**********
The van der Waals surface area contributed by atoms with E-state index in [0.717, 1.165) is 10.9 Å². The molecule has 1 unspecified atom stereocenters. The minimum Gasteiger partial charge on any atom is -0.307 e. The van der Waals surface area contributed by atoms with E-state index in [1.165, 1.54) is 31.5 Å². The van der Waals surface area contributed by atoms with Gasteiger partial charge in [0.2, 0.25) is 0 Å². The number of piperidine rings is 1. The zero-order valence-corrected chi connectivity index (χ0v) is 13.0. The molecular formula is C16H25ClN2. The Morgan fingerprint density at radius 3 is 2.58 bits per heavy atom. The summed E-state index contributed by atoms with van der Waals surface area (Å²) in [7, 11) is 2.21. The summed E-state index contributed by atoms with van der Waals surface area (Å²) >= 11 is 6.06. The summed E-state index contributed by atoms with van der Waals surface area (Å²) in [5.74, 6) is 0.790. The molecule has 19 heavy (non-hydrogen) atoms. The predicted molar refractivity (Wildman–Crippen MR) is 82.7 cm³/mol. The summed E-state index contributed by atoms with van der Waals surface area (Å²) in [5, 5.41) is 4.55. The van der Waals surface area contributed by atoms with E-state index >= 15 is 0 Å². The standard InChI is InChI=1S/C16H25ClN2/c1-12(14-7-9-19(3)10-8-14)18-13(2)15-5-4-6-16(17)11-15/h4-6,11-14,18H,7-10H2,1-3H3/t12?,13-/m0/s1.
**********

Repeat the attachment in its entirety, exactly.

The van der Waals surface area contributed by atoms with E-state index in [0.717, 1.165) is 10.9 Å². The molecule has 1 unspecified atom stereocenters. The minimum Gasteiger partial charge on any atom is -0.307 e. The van der Waals surface area contributed by atoms with E-state index in [1.165, 1.54) is 31.5 Å². The van der Waals surface area contributed by atoms with Gasteiger partial charge in [0.2, 0.25) is 0 Å². The number of piperidine rings is 1. The zero-order valence-corrected chi connectivity index (χ0v) is 13.0. The molecular formula is C16H25ClN2. The Morgan fingerprint density at radius 3 is 2.58 bits per heavy atom. The summed E-state index contributed by atoms with van der Waals surface area (Å²) in [7, 11) is 2.21. The summed E-state index contributed by atoms with van der Waals surface area (Å²) >= 11 is 6.06. The summed E-state index contributed by atoms with van der Waals surface area (Å²) in [5.74, 6) is 0.790. The molecule has 19 heavy (non-hydrogen) atoms. The predicted molar refractivity (Wildman–Crippen MR) is 82.7 cm³/mol. The summed E-state index contributed by atoms with van der Waals surface area (Å²) in [5, 5.41) is 4.55. The van der Waals surface area contributed by atoms with E-state index >= 15 is 0 Å². The standard InChI is InChI=1S/C16H25ClN2/c1-12(14-7-9-19(3)10-8-14)18-13(2)15-5-4-6-16(17)11-15/h4-6,11-14,18H,7-10H2,1-3H3/t12?,13-/m0/s1.